The book I'm reading about teens being crazy has a great analogy about teens moving in two circles that must expand and contract together. One circle is the circle of responsibility and the other is the circle of autonomy. As teens show more responsibility, the autonomy they are afforded should increase. As they fail to show responsibility, the autonomy afforded should decrease.
Sydney has shown great responsibility; good grades, social consciousness, being where she is supposed to be when she is supposed to be. And, now she is getting some autonomy. This afternoon, I am going to teach her to ride public transportation, the city bus, to the high school.
Okay, so this is the most controlled environment I can think of to let her be independently mobile. The bus stop is a half mile from the house, on the edge of our neighborhood. The bus ride is 3 miles and she should only be on the bus for 15 minutes a day. The ride is in the middle of the afternoon, not during rush hour.
I can't think of a more controlled way to expose her to mobility. And, if this doesn't work, I don't have another option for her to get to basketball camp in the middle of the afternoon, two days a week. I cannot leave work that much to get her there and neither can Rob and we don't know anybody that doesn't work that can take her. I think for the first time, I miss having local grandparents and aunts and uncles.
First, I had to convince Rob that this was a good idea. Then, I had to convince Sydney. I got them both on board yesterday afternoon and had Sydney read 6 pages from the metro transportation authority about riding the bus; what is expected, what to do, what not to do, how to pay and how to signal the driver that you want off the bus.
But, at 3:30 this morning, I woke very frustrated. It was like an animated cartoon. I could basically hear the roadway growling and slithering like a black snake and I could hear horns blasting and I could sense a 9 year old Sydney, crying, waiting to cross the street to take the bus.
Okay, all you parents of grown kids are welcome to say that I've just had my first of many sleepless nights as we work on this responsibility/autonomy balance. I'm sure it's going to be even harder when she goes on her first out of town overnighter. Or, when she drives cross country. Or goes off to college. I'm sure there will be many nights that I will envision the roads as dangerous and people as threats. I am sure I will wake with that clammy feeling and not be able to get back to sleep on a regular basis.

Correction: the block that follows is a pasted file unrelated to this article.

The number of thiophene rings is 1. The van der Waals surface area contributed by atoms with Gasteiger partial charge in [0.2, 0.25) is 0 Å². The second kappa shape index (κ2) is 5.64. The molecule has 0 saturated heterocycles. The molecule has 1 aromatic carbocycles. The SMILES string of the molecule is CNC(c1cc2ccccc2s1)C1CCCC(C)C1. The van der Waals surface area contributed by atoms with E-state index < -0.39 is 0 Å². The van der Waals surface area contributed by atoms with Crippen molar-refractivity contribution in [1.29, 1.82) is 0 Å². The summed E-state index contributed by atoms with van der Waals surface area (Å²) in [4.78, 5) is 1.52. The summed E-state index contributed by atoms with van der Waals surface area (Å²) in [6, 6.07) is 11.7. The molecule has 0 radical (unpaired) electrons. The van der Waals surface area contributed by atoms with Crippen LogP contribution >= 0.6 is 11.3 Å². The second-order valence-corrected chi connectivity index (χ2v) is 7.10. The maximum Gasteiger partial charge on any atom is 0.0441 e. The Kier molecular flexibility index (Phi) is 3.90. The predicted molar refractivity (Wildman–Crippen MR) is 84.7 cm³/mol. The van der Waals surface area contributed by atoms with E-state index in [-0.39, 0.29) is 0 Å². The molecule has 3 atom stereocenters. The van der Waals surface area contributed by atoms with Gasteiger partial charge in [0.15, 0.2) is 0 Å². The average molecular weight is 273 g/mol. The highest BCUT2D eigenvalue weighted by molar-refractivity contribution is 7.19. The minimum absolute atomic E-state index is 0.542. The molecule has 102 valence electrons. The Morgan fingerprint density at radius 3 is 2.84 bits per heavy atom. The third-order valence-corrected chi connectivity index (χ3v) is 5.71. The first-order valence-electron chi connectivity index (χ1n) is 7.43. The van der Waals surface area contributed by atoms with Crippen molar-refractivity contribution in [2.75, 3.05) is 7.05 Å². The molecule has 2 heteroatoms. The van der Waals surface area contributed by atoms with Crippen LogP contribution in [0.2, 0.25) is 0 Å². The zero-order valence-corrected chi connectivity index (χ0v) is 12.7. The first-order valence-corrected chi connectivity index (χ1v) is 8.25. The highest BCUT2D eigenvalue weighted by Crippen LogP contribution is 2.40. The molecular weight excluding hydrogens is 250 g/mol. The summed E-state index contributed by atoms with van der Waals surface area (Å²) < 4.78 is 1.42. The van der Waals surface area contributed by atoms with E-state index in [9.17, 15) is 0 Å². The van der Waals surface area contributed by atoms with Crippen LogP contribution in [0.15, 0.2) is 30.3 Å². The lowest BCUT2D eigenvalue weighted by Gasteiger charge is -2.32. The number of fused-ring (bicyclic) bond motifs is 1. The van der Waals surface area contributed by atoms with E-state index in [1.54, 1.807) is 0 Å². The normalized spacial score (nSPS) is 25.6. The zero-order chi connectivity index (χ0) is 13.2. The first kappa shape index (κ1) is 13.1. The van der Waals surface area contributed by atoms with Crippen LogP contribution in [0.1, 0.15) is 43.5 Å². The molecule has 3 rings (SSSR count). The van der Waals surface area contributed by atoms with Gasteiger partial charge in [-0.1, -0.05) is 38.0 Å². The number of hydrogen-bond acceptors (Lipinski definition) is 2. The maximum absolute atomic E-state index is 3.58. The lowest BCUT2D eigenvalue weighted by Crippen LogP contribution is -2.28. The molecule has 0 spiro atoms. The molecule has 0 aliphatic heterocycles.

But I was not expecting it last night. I was the one that solved this problem. I was the one that did the research. I sold the idea to the rest of the family. I should have been the one that got the good night's sleep, confident in my choices.
Instead, I was the only one up, prowling the house in the middle of the night, panicked and trying to find the city ordinances about where you're allowed to cross the street. So, if you think internet research is pointless and confusing when you're clear headed, try to do it in the middle of the night, when you are panicked and not thinking clearly and getting more and more angry as the hours pass without a better solution to the issue at hand.
I finally found what I needed; the information that made me feel better. And, I walked to the only dangerous intersection this morning, just so I could get the lay of the road she was going to have to cross. And, I measured distances to see if I could get her to a cross walk with a signal so I wouldn't have to worry about her running out into the street to catch a bus that's nearing the stop.
I've done all I can do. And now it's time to let go and trust that she has shown us that she is responsible and ready for this added autonomy.
At this point, I am sure that I am more nervous about riding the bus with her this afternoon than she is about either the bus ride or the first day of basketball practice.
And, when did this sweet little quilt blog get to be so much about parenting??? All I did was start one little quilt that's for a friend and I can't blog about, and suddenly I don't have anything quilty to talk about.
Hey, there are lots of quilt blogs, but where else can you go to hear how scared an old man is of raising a teenage girl?
Have a great Tuesday. I've gotta go home and find a handful of quarters!